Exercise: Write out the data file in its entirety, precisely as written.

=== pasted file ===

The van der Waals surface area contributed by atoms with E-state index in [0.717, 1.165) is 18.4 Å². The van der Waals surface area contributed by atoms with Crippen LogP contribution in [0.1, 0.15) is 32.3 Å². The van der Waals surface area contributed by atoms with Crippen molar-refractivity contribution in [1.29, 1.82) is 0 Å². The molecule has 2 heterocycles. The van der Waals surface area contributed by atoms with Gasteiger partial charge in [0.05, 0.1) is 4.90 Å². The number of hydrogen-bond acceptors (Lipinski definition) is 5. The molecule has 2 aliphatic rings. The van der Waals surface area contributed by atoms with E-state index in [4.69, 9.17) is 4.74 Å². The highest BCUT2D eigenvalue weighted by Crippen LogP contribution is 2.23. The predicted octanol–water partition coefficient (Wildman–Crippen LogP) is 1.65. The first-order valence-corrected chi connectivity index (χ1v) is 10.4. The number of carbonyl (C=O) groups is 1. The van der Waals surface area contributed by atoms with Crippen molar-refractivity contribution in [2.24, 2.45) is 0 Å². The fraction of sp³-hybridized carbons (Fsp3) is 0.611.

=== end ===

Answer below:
The van der Waals surface area contributed by atoms with E-state index in [0.717, 1.165) is 18.4 Å². The van der Waals surface area contributed by atoms with Crippen LogP contribution in [0.1, 0.15) is 32.3 Å². The van der Waals surface area contributed by atoms with Crippen molar-refractivity contribution in [1.29, 1.82) is 0 Å². The molecule has 2 heterocycles. The van der Waals surface area contributed by atoms with Gasteiger partial charge in [0.05, 0.1) is 4.90 Å². The number of hydrogen-bond acceptors (Lipinski definition) is 5. The molecule has 2 aliphatic rings. The van der Waals surface area contributed by atoms with E-state index in [4.69, 9.17) is 4.74 Å². The highest BCUT2D eigenvalue weighted by Crippen LogP contribution is 2.23. The predicted octanol–water partition coefficient (Wildman–Crippen LogP) is 1.65. The first-order valence-corrected chi connectivity index (χ1v) is 10.4. The number of carbonyl (C=O) groups is 1. The van der Waals surface area contributed by atoms with Crippen molar-refractivity contribution in [2.24, 2.45) is 0 Å². The fraction of sp³-hybridized carbons (Fsp3) is 0.611.